Little or no progress has been made on the war on drugs since its launch around 1970. Despite annual spending of about $51 billion, here are discouraging statistics from the government’s drugabuse.org website:
Illicit drug use in the United States has been increasing. In 2013, an estimated 24.6 million Americans aged 12 or older—9.4 percent of the population—had used an illicit drug in the past month. This number is up from 8.3 percent in 2002.
“We are paying $51 billion per year to employ thousands upon thousands of government functionaries specifically to keep the buying and usage of these substances under control, and instead the buying and usage of some of the very most dangerous drugs has surged on their watch,” writes Francis Menton in the Manhattan Contrarian. “They have had an epic, total and undeniable failure — a disaster.”
And of course you know the response of the government Blob to this epic disaster. This is the most fabulous opportunity in a generation for us to hit the suckers up for more money to grow our staffs and our budgets! We can just say that we need lots more money to address this epidemic! And with thousands of families grieving over the loss of their promising teenagers and twenty-somethings to this epidemic, who will be uncouth enough to point out that we already were blowing $51 billion per year without even being able to see this epidemic coming?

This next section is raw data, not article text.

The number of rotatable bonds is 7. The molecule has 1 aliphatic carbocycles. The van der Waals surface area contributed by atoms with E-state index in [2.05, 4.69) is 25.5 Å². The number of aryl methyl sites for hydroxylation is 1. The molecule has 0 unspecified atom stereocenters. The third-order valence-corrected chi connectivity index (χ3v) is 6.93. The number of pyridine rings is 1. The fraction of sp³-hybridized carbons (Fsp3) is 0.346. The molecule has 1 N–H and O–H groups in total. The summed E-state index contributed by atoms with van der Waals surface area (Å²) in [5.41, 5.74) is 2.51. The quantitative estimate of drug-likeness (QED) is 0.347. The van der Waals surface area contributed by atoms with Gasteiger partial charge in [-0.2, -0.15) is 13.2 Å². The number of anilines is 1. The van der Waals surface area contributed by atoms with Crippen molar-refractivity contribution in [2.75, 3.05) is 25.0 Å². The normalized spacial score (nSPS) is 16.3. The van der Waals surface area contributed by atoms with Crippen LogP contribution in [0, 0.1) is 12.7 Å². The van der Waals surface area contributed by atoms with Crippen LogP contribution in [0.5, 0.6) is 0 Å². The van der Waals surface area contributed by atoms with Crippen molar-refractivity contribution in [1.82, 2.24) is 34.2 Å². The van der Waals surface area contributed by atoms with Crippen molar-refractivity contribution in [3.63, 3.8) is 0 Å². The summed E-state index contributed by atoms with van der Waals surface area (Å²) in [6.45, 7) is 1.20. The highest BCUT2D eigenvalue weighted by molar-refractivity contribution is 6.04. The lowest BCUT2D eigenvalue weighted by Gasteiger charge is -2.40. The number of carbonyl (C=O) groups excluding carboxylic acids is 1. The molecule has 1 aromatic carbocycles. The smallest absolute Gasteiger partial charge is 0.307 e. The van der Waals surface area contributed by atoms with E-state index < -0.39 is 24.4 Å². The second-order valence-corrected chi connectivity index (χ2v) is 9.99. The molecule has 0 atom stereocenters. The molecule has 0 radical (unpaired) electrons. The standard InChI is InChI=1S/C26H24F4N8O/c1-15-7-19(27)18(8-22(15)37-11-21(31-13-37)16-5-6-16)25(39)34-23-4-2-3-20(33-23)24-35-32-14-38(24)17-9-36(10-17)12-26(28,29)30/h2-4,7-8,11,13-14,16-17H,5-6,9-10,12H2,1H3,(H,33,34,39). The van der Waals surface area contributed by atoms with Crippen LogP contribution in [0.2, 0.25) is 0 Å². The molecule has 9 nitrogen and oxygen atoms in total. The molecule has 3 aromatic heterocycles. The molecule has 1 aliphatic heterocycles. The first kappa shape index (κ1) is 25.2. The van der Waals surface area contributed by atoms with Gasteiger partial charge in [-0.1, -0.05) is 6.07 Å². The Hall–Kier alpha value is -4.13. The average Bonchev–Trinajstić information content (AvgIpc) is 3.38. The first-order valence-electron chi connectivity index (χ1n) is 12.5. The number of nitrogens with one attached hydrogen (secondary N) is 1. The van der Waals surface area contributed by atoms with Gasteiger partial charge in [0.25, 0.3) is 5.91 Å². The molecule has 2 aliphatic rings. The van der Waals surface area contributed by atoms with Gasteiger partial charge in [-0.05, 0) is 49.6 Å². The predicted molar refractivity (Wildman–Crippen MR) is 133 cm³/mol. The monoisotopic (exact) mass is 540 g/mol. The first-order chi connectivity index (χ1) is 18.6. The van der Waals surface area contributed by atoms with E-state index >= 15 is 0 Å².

President Obama in July signed into law the brand-new Comprehensive Addiction and Recovery Act of 2016. Some of the programs?
- A new “task force on pain management”
- New “awareness campaigns”
- New “community-based enhancement grants”
- New “information materials”
- New “FDA opioid action plan”
- New “NIH opioid research”
Before throwing another $700 million per year at a program that is a total failure, did anyone even ask if there were not parts of the $51 billion program that could be cut as useless wastes?
Mr. Menton writes, “… if the prior spending had not been effective to prevent this problem from arising, what part of that prior spending (all of it?) should be eliminated as wasteful? … Accountability for prior failure is just not part of the dynamic here. Failure is how you grow your budget! Everybody knows that!”